Plum Organics makes a strong statement in on environmental responsibility with its Plum Organics Kids Meals, which just launched in August. The carton is made of GreenChoice 100, manufactured from 100 percent post-use recycled waste paper fibers and fully recyclable. Inside, the proprietary, two-compartment tray is made of biodegradeable, compostable, sugar cane-based material.
McCain’s inclusion of recyclability on its list of objectives for Old South is emblematic of the broader interest in green packaging. Plum Organics is making a strong statement in that direction with the trays and cartons for its new line of frozen food, Plum Organics Kids Meals.
The line, developed as a healthful alternative for children up to nine years old, launches this August in four flavors. Each 7-ounce meal includes a pasta-based entrée and a vegetable side dish filled into a proprietary, two-compartment tray.
In addition to showing off the food to advantage, the separate compartments serve a psychological purpose. “Generally speaking, kids don’t like their foods to touch each other,” notes Gigi Lee Chang, founder of Plum Organics.
She adds, “I wanted it to be a very clean presentation, and if we put it in a typical rectangular tray it probably wouldn’t be that appealing to the child. So it was very much about keeping in mind the experience for the child and wanting to encourage [him or her] to try the food.”
Environmental responsibility, a corporate value at Plum, determined the materials used for packaging. After evaluating many green materials, the company chose a biodegradeable, compostable, sugar cane-based tray.
The carton is made of a clay-coated paperboard from Strathcona Paper LP (www.strathconapaper.com), Toronto. The paperboard, called GreenChoice 100, is manufactured from 100 percent post-use recycled waste paper fibers and is fully recyclable. In addition, all the energy used to manufacture the paperboard is offset with clean, renewable energy.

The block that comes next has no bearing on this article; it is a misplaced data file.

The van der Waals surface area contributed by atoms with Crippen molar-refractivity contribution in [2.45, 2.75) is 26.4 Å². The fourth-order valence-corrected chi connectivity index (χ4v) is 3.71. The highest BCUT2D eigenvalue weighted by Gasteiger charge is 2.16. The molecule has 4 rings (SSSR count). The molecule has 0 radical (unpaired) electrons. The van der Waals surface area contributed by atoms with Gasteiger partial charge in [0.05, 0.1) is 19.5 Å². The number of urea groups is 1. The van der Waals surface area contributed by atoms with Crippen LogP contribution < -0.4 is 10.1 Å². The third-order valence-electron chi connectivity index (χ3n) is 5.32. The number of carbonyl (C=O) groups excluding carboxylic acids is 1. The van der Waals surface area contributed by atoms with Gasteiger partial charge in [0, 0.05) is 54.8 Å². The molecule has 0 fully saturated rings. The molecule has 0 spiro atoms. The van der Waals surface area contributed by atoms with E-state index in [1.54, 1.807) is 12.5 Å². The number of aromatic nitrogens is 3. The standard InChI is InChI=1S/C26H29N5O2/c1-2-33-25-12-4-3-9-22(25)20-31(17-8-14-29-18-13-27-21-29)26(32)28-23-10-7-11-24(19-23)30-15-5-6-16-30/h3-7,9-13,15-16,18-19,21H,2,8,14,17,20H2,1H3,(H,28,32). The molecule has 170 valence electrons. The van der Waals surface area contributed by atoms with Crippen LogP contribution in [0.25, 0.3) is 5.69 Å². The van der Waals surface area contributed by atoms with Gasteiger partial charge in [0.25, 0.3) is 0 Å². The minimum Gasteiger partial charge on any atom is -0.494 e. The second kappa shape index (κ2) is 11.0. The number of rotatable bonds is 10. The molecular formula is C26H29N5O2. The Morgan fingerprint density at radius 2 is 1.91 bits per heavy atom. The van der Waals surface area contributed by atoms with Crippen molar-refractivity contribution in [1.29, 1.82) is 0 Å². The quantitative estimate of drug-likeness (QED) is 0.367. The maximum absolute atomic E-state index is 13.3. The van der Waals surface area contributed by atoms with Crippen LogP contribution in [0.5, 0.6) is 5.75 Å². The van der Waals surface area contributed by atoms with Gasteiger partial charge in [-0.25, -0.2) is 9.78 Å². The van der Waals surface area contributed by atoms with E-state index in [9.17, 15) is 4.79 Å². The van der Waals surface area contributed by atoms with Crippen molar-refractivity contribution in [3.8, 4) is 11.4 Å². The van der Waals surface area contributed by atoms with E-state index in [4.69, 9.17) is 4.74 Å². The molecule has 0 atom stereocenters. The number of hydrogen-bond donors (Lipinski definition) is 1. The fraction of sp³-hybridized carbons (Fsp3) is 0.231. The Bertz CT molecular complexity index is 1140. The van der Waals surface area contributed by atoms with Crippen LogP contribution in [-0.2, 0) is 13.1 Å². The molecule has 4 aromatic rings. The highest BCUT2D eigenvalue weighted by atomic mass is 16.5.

Both the tray and carton are EcoLogo-certified through Environment Canada’s Environmental Choice Program. The certification attests to the biodegradeability and overall ecological soundness of the materials and also certifies the tray is microwavable and ovenable.
The cartons, which are printed using eco-friendly soy inks and aqueous coatings, include a text box on the back panel that highlights the environmentally friendly packaging materials. Brand Engine (www.brandengine.com), Sausalito, Calif., designed the package graphics.
To green up even more, Plum is looking for a biodegradeable film to replace the conventional film currently used to seal the Kids Meals trays. In addition, the company plans to switch its frozen baby food cartons over to the GreenChoice 100 board.
The focus on green packaging powerfully illustrates Plum’s commitment to protecting the environment. Says Chang, “It’s very important to who we are as a company.”
Controlling the temperature of frozen foods throughout distribution is essential to protect product quality, but temperatures can fluctuate a great deal during shipping. To give processors and their customers a view into the ups and downs, PakSense (www.paksense.com), Boise, Idaho, has developed a device that digitally monitors and records temperatures throughout the cold chain.
Called the PakSense Ultra Contact Label, the device can be attached to a case or pallet — or to the inside of a truck or rail car. The label can be programmed with temperatures suited to refrigerated or frozen products.
The company’s standard frozen-food label is programmed with a temperature range of -10°F to +20°F. The label can be programmed with a visual alert system; with this option, lights on the label blink if temperatures exceed the programmed range.
The label’s recording function creates a record of the temperature history during distribution that can be helpful in identifying problematic shipping lanes or carriers. And the used labels can be archived for use in the event of a recall or audit.
The label is the size of a sugar packet and is encased in waterproof, food-safe material. To activate the label, the user simply snaps its corner.